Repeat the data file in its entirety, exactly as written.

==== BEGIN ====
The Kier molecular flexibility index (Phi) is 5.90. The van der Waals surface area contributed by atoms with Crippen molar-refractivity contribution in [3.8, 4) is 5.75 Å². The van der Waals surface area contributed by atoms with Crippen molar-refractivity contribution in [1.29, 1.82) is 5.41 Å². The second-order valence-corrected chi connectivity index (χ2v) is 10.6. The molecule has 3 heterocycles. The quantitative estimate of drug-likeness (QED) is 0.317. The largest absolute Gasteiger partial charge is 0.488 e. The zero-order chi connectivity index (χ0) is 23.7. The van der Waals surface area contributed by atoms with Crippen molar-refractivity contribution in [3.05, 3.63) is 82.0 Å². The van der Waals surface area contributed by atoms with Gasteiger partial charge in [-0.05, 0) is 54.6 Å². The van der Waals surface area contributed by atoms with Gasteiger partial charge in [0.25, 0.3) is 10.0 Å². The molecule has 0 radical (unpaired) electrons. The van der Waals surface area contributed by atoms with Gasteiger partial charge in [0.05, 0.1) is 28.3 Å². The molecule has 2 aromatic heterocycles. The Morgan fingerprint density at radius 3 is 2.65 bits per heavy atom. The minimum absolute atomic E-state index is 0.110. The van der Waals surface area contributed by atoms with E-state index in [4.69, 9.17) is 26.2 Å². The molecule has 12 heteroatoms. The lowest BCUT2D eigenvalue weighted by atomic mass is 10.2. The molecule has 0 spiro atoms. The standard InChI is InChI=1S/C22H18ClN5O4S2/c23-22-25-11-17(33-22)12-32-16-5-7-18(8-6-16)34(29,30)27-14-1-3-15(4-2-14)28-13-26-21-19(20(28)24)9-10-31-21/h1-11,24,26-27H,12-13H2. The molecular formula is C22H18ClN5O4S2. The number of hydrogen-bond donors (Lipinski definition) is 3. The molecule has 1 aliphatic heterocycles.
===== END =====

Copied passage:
The Kier molecular flexibility index (Phi) is 5.90. The van der Waals surface area contributed by atoms with Crippen molar-refractivity contribution in [3.8, 4) is 5.75 Å². The van der Waals surface area contributed by atoms with Crippen molar-refractivity contribution in [1.29, 1.82) is 5.41 Å². The second-order valence-corrected chi connectivity index (χ2v) is 10.6. The molecule has 3 heterocycles. The quantitative estimate of drug-likeness (QED) is 0.317. The largest absolute Gasteiger partial charge is 0.488 e. The zero-order chi connectivity index (χ0) is 23.7. The van der Waals surface area contributed by atoms with Crippen molar-refractivity contribution in [3.05, 3.63) is 82.0 Å². The van der Waals surface area contributed by atoms with Gasteiger partial charge in [-0.05, 0) is 54.6 Å². The van der Waals surface area contributed by atoms with Gasteiger partial charge in [0.25, 0.3) is 10.0 Å². The molecule has 0 radical (unpaired) electrons. The van der Waals surface area contributed by atoms with Gasteiger partial charge in [0.05, 0.1) is 28.3 Å². The molecule has 2 aromatic heterocycles. The Morgan fingerprint density at radius 3 is 2.65 bits per heavy atom. The minimum absolute atomic E-state index is 0.110. The van der Waals surface area contributed by atoms with E-state index in [4.69, 9.17) is 26.2 Å². The molecule has 12 heteroatoms. The lowest BCUT2D eigenvalue weighted by atomic mass is 10.2. The molecule has 0 spiro atoms. The standard InChI is InChI=1S/C22H18ClN5O4S2/c23-22-25-11-17(33-22)12-32-16-5-7-18(8-6-16)34(29,30)27-14-1-3-15(4-2-14)28-13-26-21-19(20(28)24)9-10-31-21/h1-11,24,26-27H,12-13H2. The molecular formula is C22H18ClN5O4S2. The number of hydrogen-bond donors (Lipinski definition) is 3. The molecule has 1 aliphatic heterocycles.